King, Bishop, Knight, Pioneer: the Social and Architectural Significance of Old St Paul’s Church, Emily Place, Auckland. 1841-1885

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dc.contributor.advisor Bryder, L en
dc.contributor.advisor McKay, B en
dc.contributor.author Hawkins, Simeon en
dc.date.accessioned 2020-08-06T21:51:45Z en
dc.date.issued 2020 en
dc.identifier.uri http://hdl.handle.net/2292/52520 en
dc.description.abstract This thesis examines the cultural significance of the Anglican Church of St Paul, Emily Place, Auckland (1841-1885), from a variety of social and architectural perspectives. It begins by exploring the social factors which led to the foundation of the church, including the religious aspirations of those early settlers here in New Zealand as well as those of the institutions supporting them back in Britain. Chapter two considers the fluctuating prominence of St Paul’s Church and its leaders with the officially recognised entities of power, namely as vice-regal church of the governors, pro-cathedral for the Anglican Church and Church of the Garrison for the colonial military. Chapter three looks at the more local influences St Paul’s had on Ngāti Whātua [and Ngati Paoa] Anglican converts, its close ties with Auckland freemasonry, its role in establishing and supporting education in the capital, along with social welfare and the care of orphans. Architecturally, St Paul’s was New Zealand’s first Gothic Revival building and appeared during the infancy of this radical design movement in Britain and before anything comparable in Australia. It was also the first New Zealand church to be built of permanent materials and it survived where many others collapsed. The evolution of the building itself is interwoven through these chapters, charting its design, beautification and embellishment, its enlargement, and at the same time noting its problematic ‘patchwork’ construction, and ultimately, the reasons for its demolition. It concludes that these social and architectural factors demonstrate that St Paul’s Church was not only a physical landmark in the colonial township, but also a cultural landmark signifying British intentions for, and authority within, the developing Auckland community, as well as that emerging in the wider colonial context. An attempt is also made in evaluating the ways in which this cultural endeavour proved successful or not. Inspired by four stained glass windows in St Paul’s replacement building, this discussion attempts to chart the complex interrelationships between Church as ‘community’ and Church as ‘building’ in the context of a colonial settlement almost as far from the heart of Empire as one could get. en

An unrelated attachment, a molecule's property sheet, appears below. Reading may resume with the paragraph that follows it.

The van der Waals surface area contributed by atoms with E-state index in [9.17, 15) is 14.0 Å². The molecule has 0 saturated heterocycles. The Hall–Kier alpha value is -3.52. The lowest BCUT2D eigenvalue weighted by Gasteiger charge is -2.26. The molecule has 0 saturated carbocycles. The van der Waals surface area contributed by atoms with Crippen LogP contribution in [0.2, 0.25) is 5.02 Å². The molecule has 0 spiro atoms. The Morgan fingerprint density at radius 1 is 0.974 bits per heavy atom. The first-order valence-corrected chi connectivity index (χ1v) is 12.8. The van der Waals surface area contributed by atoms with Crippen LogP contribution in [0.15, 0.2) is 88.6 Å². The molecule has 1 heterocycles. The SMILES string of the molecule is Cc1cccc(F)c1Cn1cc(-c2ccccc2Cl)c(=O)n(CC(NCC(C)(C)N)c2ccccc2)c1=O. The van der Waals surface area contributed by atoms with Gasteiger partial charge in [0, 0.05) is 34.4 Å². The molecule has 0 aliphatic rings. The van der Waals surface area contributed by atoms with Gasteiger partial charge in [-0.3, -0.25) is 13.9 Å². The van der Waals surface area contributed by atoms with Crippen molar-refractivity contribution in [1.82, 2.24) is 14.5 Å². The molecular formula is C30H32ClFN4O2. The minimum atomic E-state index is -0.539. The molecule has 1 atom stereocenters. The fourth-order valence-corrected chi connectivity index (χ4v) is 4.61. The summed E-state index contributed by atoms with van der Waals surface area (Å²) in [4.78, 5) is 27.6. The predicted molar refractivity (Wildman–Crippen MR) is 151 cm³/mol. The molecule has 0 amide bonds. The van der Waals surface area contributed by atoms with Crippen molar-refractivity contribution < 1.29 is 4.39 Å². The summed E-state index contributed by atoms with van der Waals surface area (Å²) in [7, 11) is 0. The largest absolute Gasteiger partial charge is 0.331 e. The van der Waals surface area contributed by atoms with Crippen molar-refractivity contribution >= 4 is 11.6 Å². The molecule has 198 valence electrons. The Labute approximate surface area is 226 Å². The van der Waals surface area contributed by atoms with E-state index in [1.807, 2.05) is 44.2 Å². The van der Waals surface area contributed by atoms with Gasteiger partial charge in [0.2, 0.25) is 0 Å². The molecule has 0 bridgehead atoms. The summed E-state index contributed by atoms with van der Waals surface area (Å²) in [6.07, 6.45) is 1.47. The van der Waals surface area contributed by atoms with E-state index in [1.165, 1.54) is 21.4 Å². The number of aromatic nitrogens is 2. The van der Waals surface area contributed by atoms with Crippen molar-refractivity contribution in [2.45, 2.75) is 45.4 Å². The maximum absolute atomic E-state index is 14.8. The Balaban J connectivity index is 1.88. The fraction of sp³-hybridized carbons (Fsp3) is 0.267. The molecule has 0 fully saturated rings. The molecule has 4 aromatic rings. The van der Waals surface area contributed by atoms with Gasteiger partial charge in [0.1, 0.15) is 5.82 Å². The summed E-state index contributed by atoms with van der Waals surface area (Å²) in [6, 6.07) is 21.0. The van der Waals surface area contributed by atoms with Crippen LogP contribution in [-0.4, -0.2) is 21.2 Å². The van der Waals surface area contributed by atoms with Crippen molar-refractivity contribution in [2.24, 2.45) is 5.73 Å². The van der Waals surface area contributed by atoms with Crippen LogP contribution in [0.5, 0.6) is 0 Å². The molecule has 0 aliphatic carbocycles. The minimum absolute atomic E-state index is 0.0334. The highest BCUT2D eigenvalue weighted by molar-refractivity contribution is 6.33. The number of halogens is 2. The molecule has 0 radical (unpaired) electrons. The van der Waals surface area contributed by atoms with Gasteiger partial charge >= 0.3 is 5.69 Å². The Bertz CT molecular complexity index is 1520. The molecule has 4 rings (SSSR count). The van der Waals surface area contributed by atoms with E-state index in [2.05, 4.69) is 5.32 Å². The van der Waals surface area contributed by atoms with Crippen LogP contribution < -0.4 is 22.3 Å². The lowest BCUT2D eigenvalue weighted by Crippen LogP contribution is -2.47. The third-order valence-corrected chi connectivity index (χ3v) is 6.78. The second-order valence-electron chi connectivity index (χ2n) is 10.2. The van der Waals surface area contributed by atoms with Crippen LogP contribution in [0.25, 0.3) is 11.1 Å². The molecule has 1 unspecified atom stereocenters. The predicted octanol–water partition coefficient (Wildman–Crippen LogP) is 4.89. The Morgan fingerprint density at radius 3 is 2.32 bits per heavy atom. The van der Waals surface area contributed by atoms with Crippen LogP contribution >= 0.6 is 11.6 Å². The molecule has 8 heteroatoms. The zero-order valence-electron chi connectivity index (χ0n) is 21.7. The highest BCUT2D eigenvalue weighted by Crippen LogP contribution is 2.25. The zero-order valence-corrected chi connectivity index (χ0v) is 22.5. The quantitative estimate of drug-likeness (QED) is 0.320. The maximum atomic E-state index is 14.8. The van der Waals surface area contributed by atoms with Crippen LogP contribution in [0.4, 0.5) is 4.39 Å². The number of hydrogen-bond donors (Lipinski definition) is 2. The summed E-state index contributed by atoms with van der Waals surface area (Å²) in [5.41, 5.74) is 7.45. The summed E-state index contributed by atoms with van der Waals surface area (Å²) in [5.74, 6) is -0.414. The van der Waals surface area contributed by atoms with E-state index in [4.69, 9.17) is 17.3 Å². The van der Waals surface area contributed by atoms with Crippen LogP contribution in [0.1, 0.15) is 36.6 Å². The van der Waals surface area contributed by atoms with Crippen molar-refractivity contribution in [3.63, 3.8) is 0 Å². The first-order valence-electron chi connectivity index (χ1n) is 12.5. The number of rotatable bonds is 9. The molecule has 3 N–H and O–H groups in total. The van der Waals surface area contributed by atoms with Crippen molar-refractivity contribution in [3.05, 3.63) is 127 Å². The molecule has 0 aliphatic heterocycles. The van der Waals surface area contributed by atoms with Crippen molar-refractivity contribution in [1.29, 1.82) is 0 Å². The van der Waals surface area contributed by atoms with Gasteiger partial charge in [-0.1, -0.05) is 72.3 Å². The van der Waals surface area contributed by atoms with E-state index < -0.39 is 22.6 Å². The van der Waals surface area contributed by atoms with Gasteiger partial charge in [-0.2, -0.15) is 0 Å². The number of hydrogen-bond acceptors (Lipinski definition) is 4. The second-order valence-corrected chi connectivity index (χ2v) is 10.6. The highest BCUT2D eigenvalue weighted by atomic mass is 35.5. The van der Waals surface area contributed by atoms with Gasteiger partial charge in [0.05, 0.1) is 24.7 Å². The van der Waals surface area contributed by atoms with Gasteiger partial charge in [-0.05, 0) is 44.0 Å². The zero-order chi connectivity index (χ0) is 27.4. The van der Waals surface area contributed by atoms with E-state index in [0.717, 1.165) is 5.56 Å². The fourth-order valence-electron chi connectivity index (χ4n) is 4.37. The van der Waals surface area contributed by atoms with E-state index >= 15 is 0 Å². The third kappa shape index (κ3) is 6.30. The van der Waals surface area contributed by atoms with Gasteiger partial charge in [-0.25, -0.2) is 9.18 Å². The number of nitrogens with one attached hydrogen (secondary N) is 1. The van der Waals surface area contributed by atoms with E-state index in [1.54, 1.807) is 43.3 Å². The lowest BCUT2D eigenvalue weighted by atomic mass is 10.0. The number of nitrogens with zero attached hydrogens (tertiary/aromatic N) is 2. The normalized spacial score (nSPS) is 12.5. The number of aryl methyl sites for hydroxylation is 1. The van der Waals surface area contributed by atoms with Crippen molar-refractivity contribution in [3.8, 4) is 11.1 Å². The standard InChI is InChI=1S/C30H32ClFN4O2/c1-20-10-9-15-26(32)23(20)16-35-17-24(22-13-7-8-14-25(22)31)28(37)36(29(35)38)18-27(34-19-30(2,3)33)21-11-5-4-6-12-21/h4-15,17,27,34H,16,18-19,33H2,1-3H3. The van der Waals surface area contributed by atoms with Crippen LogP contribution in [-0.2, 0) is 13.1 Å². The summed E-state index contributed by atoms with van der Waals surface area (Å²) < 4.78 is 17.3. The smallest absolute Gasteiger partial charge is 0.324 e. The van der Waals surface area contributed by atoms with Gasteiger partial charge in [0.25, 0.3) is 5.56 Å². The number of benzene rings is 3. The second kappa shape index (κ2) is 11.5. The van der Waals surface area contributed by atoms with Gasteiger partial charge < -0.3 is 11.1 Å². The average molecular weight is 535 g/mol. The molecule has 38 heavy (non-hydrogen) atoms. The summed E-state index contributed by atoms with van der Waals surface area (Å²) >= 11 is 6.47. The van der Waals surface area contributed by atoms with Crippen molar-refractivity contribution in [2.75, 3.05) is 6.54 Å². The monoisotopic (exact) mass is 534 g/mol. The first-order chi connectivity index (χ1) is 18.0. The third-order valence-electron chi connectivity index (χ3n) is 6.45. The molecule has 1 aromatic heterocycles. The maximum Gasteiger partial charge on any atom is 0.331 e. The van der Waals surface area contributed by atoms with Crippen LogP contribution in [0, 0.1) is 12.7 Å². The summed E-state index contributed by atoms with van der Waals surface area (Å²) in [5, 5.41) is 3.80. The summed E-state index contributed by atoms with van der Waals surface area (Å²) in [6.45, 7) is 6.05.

dc.publisher ResearchSpace@Auckland en
dc.relation.ispartof Masters Thesis - University of Auckland en
dc.relation.isreferencedby UoA en
dc.rights Items in ResearchSpace are protected by copyright, with all rights reserved, unless otherwise indicated. Previously published items are made available in accordance with the copyright policy of the publisher. en
dc.rights.uri https://researchspace.auckland.ac.nz/docs/uoa-docs/rights.htm en
dc.title King, Bishop, Knight, Pioneer: the Social and Architectural Significance of Old St Paul’s Church, Emily Place, Auckland. 1841-1885 en
dc.type Thesis en
thesis.degree.discipline History en
thesis.degree.grantor The University of Auckland en
thesis.degree.level Masters en
dc.rights.holder Copyright: The author en
dc.rights.accessrights http://purl.org/eprint/accessRights/OpenAccess en
pubs.elements-id 809865 en
pubs.record-created-at-source-date 2020-08-07 en


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